Who didn't wind up seeing Laurence Oliver's Hamlet or Franco Zeffirelli's Romeo and Juliet in some junior high school English class? Once, my teacher strategically stood in front of the television to block Olivia Hussey's revelatory nudity as she finally sealed the deal with Leonard Whiting's Romeo. It was literally the only thing that would have made sitting though that film worth my 16 year-old boredom with The Bard of Avalon.
Shakespeare has a deeply delineated cinematic history; one that mostly lends itself to literal rather than anachronistic interpretation. Before Coriolanus, the new adaptation of Shakespeare's 17th Century tragi-drama and directorial debut of Lord Valdomort himself, Ralph Fiennes, the only memorable mass market example of The Bard being successfully transposed to the contemporary was 1996's Leo DiCaprio/Claire Danes-starring hit, Romeo + Juliet. Other than that, you're left with Olivier's Hamlet (or Mel Gibson's) and the collective works of Kenneth Branagh, all quite literal and which, while adept, are sometimes impenetrable in their slavish reverence to their source.
But with Coriolanus, Fiennes adopts a gritty, near future sci-fi frame into which he re-paints his source with a brush not unlike that of Alfonso Cuarón in his dystopian, Children of Men. In other words, it's dour and kind of great.
Casius Martius (Ralph Fiennes) is the ultimate warrior, fighting for the security of Rome and it's citizenry against the threat of the Volscian armies led by his arch-enemy, Tullus Aufidius (Gerard Butler). The only problem is that Martiaus has a stick up his ass; a plutocratic ideologue whose spectacular valor and unabated victories on the battlefield are merely a reflection of his piety to the state and its Gods, not its common people, for which he has little but contempt.
Recently having repelled Tarquins, The Senate has cut the rations of grain to the pissed-off citizenry and Martius, the practical poster boy for their discontent of the 1 percent, is tasked with quelling the hordes. This only incenses them, but his clear contempt for what he views as the petulance of the unwashed (which boils down to: "You want to eat? Join the fucking Army") is the only thing that diffuses the anarchy, by the sheer force of fear. Martius has little use for the will of the people and they know it.
His mother, Volumnia (the typically regal Vanessa Redgrave) is the only person Martius pays reverence to, she being the King Maker-type of mom. The noteworthy hole created by the absence of a father is somewhat filled by Menenius (Brian Cox, in the 10,192nd film of his career), a Senator who is guiding Maritus to a Counsellorship in the Senate. That case is made easier after Martius almost single-handedly annihilates most of Aufudius's forces at the Battle of Corioles, thus garnering Martius a promotion to General and the moniker, Coriolanus.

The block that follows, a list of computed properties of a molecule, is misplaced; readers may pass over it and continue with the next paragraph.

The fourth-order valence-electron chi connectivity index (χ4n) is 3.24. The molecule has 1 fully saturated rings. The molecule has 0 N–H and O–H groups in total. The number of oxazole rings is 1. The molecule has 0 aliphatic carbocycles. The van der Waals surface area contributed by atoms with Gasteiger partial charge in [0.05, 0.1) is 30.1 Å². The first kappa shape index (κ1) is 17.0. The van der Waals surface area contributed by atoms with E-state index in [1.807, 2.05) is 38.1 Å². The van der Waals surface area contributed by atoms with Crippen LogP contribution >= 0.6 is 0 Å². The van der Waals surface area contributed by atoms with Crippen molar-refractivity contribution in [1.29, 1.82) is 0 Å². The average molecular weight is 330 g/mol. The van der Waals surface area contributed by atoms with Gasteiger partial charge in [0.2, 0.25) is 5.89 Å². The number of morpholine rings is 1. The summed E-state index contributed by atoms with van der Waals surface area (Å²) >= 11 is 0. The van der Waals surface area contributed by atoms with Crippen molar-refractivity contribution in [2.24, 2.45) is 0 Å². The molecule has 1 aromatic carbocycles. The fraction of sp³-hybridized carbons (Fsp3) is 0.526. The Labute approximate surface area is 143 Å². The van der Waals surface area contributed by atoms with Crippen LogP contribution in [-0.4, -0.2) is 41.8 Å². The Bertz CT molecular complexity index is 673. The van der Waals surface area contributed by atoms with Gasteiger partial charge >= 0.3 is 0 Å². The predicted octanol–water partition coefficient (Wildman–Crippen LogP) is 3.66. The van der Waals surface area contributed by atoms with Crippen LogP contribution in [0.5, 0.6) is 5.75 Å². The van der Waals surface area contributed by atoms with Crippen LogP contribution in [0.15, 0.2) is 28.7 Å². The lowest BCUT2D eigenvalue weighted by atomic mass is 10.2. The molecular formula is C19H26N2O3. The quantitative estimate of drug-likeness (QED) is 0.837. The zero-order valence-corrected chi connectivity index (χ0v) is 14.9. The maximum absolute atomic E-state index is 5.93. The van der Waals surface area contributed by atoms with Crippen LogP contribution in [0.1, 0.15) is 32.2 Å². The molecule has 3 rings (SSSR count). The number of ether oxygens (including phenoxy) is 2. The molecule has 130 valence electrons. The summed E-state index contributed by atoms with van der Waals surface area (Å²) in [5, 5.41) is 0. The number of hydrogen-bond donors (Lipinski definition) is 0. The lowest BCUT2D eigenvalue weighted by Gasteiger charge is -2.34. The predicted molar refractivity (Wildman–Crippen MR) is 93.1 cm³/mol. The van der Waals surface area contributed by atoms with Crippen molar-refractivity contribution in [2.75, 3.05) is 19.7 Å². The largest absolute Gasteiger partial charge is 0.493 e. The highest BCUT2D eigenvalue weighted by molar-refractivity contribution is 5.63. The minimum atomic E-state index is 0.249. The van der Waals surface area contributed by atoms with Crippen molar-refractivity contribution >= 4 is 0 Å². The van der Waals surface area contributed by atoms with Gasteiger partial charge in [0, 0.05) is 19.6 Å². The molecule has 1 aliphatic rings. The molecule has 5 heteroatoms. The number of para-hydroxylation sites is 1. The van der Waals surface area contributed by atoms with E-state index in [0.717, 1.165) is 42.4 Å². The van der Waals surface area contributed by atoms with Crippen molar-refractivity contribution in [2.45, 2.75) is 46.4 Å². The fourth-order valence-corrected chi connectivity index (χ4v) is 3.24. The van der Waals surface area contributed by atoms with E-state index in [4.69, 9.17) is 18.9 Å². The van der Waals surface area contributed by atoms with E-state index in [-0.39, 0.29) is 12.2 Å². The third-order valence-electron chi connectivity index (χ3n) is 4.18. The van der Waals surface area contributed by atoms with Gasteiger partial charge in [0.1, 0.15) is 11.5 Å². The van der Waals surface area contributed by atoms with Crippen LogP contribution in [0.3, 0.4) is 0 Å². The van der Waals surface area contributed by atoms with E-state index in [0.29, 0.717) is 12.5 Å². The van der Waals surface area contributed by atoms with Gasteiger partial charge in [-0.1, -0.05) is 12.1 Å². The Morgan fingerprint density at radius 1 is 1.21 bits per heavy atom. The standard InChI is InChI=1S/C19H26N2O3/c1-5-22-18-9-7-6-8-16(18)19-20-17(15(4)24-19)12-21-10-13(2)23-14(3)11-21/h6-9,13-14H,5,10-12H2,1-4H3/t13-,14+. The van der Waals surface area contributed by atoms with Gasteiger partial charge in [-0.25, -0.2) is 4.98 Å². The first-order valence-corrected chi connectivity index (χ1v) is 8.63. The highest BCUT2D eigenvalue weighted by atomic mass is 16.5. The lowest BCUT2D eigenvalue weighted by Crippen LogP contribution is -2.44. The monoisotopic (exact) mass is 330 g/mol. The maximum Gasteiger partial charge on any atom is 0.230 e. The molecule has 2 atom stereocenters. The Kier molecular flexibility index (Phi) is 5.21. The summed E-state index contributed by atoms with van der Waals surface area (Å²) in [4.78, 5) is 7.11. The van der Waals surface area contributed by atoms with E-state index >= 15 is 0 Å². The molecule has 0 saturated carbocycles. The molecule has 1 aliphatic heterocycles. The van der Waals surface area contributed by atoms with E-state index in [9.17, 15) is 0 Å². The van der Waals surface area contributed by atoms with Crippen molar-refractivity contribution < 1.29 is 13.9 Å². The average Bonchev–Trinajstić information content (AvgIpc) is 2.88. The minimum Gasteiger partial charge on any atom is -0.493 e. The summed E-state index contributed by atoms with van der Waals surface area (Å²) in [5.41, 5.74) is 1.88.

But steering Martius into a desk job still requires the will of the people, and his rigid integrity and sense of honor, combined with his disdainful view of citizen rule ("Thus we debase the nature of our seats and make the rabble call our cares fears; which will in time break ope' the locks o' the senate, and bring in the crows to peck the eagles.") make a sunny, man-of-the-people Coriolanus, a tough sell. Utilizing that weakness, two rogue Senators, Brutus and Sicinius (Paul Jesson and James Nesbitt) take Martius to trial for his tyrannical leanings and succeed in sentencing him to exile while his mother and family look on.
Divorced of loyalty to his fractured family and country, while stinging from his underappreciated sacrifices to the Empire, the wounded Martius seeks out an unlikely ally to help him take revenge and conquer Rome.
The anachronisms of Coriolanus and its underlying themes are allegorical to a United States equally bent on its own sort of hegemony, though Fiennes employs a somewhat well-worn visual skillset to bring them to the big screen. The news is fed to everyone by Fidelis TV, Rome's FOX, which delivers propagandist news of victory in the seemingly endless War on Whatever; while giving condescending lip service to the uprisings of the increasingly disenfranchised masses. Fiennes extracts the prescience of the source, crafting a parallel to a buckling of American Empire. When Martius is finally thrown to the wolves, it's on a daytime talk show.